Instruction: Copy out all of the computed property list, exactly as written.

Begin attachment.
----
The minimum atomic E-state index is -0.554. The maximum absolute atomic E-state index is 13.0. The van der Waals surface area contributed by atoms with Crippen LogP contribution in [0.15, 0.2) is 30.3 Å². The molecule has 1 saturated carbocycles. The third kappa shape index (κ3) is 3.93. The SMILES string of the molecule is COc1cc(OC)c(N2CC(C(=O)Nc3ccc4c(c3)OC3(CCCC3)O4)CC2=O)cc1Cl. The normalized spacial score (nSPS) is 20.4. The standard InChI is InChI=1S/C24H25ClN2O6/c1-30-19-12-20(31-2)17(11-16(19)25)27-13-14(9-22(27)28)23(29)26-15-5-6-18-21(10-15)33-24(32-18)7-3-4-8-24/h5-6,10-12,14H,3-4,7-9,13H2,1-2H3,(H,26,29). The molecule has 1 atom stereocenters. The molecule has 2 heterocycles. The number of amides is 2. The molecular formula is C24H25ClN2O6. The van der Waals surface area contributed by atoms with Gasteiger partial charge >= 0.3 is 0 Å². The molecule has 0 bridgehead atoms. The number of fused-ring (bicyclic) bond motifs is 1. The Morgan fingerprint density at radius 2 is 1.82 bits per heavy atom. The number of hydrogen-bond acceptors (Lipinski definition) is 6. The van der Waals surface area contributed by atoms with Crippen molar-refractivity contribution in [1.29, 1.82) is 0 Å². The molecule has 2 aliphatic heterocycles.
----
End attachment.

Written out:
The minimum atomic E-state index is -0.554. The maximum absolute atomic E-state index is 13.0. The van der Waals surface area contributed by atoms with Crippen LogP contribution in [0.15, 0.2) is 30.3 Å². The molecule has 1 saturated carbocycles. The third kappa shape index (κ3) is 3.93. The SMILES string of the molecule is COc1cc(OC)c(N2CC(C(=O)Nc3ccc4c(c3)OC3(CCCC3)O4)CC2=O)cc1Cl. The normalized spacial score (nSPS) is 20.4. The standard InChI is InChI=1S/C24H25ClN2O6/c1-30-19-12-20(31-2)17(11-16(19)25)27-13-14(9-22(27)28)23(29)26-15-5-6-18-21(10-15)33-24(32-18)7-3-4-8-24/h5-6,10-12,14H,3-4,7-9,13H2,1-2H3,(H,26,29). The molecule has 1 atom stereocenters. The molecule has 2 heterocycles. The number of amides is 2. The molecular formula is C24H25ClN2O6. The van der Waals surface area contributed by atoms with Gasteiger partial charge >= 0.3 is 0 Å². The molecule has 0 bridgehead atoms. The number of fused-ring (bicyclic) bond motifs is 1. The Morgan fingerprint density at radius 2 is 1.82 bits per heavy atom. The number of hydrogen-bond acceptors (Lipinski definition) is 6. The van der Waals surface area contributed by atoms with Crippen molar-refractivity contribution in [1.29, 1.82) is 0 Å². The molecule has 2 aliphatic heterocycles.